Soaker hose is made from recycled tires, made to leak all over, just like those tires did before they were tossed, only with advantages to the garden. The most water conserving way is to drip water at the base of plants rather than spraying all over Creation.
The Vegetable Garden Section
Facing the backyard, the first leg of the aqueduct goes left across the vegetable garden, then rises to the chain-link fence. The vegetable garden section inadvertently fed the expansion of the wild strawberries, which had stayed around the faucet. Empowered by the steady water source along the back wall, they moved across and established themselves, a decorative and bird-friendly border. I am now using wild strawberries in other locations for a cover plant and bird feeder.
The tomatoes have been marking time with all the cold damp weather. They will soon take off. Some other plants are the bee balms (horse mint, Oswego tea) I planted earlier, and a bunch of sunflowers.
Some inexpensive roses are well established in the front row.
|Peas can be planted very early, sprouting when it is their|
time to grow. Does this show design and purpose?
The Vertical Garden Section
The fence is an ideal way to practice vertical gardening. Any vining plant finds an easy toe-hold and plenty of sun. I moved the soaker hose to the top to get it out of the way of planting, mulching, and weeding.
Birds love the spritzing on top of the fence and the dripping below: frequent bathing and feeding, since water encourages bugs, the prime beef of bird-dom.
Currently the fence area has a long stretch of peas, growing like corn in July, some beans, and about 30 asparagus. The asparagus just sent up their first sprouts - tall, skinning, elven, too skinny to harvest this year.
|Butterfly Weed is the good-looking cousin of milkweed,|
so it also feeds the Monarch butterfly.
The Back Stretch
The hose drops to the ground for the back stretch, where I have Butterfly Bushes and giant sunflowers planted to screen the view. To make sure I had plenty of inexpensive sunflowers, I planted bird seeds (black oil sunflower seeds) by the hundreds.
The back section is mulched with newspaper and wood mulch, with autumn leaves on top. Mrs. Ichabod said my goal is to mulch the entire world. No, just NW Arkansas.
Mrs. Gardener's Roses
Mrs. Gardener loves roses and always enjoys them, so I put my best hybrid teas along the right fence - the Peace trifecta (Peace, Chicago Peace, and Pink Peace), Mr. Lincoln, Barbara Streisand (don't judge), Pope John Paul II (again, don't judge), and Tropicana.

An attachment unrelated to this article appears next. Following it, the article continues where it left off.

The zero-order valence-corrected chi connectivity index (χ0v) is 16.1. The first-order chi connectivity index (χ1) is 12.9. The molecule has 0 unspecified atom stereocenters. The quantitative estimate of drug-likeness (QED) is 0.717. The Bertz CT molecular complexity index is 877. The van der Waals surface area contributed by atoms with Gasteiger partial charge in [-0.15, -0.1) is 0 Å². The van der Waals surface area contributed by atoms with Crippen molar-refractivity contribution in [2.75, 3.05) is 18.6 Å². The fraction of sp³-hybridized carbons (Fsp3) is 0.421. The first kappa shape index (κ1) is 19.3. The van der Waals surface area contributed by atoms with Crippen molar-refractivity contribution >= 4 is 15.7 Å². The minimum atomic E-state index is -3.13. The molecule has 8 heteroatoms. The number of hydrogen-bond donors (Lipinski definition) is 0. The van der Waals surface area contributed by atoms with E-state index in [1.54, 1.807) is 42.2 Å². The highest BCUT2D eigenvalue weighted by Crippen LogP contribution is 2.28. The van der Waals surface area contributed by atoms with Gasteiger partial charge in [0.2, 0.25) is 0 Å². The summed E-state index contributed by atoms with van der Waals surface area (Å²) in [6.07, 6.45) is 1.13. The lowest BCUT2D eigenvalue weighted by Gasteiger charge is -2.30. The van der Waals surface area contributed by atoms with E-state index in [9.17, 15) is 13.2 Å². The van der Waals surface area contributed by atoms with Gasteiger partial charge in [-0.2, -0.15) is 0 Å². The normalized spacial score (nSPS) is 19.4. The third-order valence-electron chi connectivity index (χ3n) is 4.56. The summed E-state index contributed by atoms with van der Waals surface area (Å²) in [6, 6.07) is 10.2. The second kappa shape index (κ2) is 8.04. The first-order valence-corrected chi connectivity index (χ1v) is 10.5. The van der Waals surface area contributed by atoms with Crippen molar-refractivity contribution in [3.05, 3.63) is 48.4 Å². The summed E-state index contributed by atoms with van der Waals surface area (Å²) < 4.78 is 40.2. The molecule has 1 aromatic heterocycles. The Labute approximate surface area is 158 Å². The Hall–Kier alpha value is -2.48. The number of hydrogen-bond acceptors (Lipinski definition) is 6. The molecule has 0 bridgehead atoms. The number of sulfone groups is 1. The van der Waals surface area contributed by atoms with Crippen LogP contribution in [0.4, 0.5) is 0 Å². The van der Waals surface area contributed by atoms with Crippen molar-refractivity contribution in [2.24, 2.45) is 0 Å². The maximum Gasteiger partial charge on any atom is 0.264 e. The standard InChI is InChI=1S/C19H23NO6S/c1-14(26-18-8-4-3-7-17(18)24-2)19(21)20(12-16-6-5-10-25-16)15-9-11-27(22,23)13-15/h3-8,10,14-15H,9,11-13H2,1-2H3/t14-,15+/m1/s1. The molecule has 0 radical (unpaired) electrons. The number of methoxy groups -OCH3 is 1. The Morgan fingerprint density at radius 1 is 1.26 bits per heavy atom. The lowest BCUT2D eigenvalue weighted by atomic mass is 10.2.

The soaker hose comes out on the right from my highly-engineered faucet. It passes through the Three Sisters garden, to be planted next week, then along Mrs. Gardener's side, up to the compost, where it will deliver some water each time I turn on the faucet. Compost does better when kept damper than rain alone will accomplish.
|Norma Boeckler photographs, paints,|
and gardens, using her talents to glorify God's Creation
and Jesus the Creating Word.
The Hose Section
I have an ordinary garden hose attached to my elaborate sub-divided faucet piping (using 3 doublers at a total cost of $5). I need the garden hose for grandson Alex to water the plants when he visits, and to fill the bird baths in the Jackson Bird Spa. They need cleaning and filling once or twice a day.
|Cardinals, by Norma Boeckler.|
I admitted to Mrs. Ichabod that the Jackson Bird Spa needs to be expanded into the Creature Convention Center. For that I have saved two large pieces of cardboard, which is a good substitute for the newspaper layer. On those will go the concrete blocks to build the Center, with nooks for food and shelter, screen on top for keeping seed dry, places for baths, and a toad pond. Mulch covers the cardboard afterwards, since the blocks would be less stable resting on mulch. No I will not sink supporting caissons down to the bedrock layer, not without an enormous gubmint grant.
To water everything in the back, I only need to step outside the kitchen door, turn on the faucet and set the switches for the left or right sides.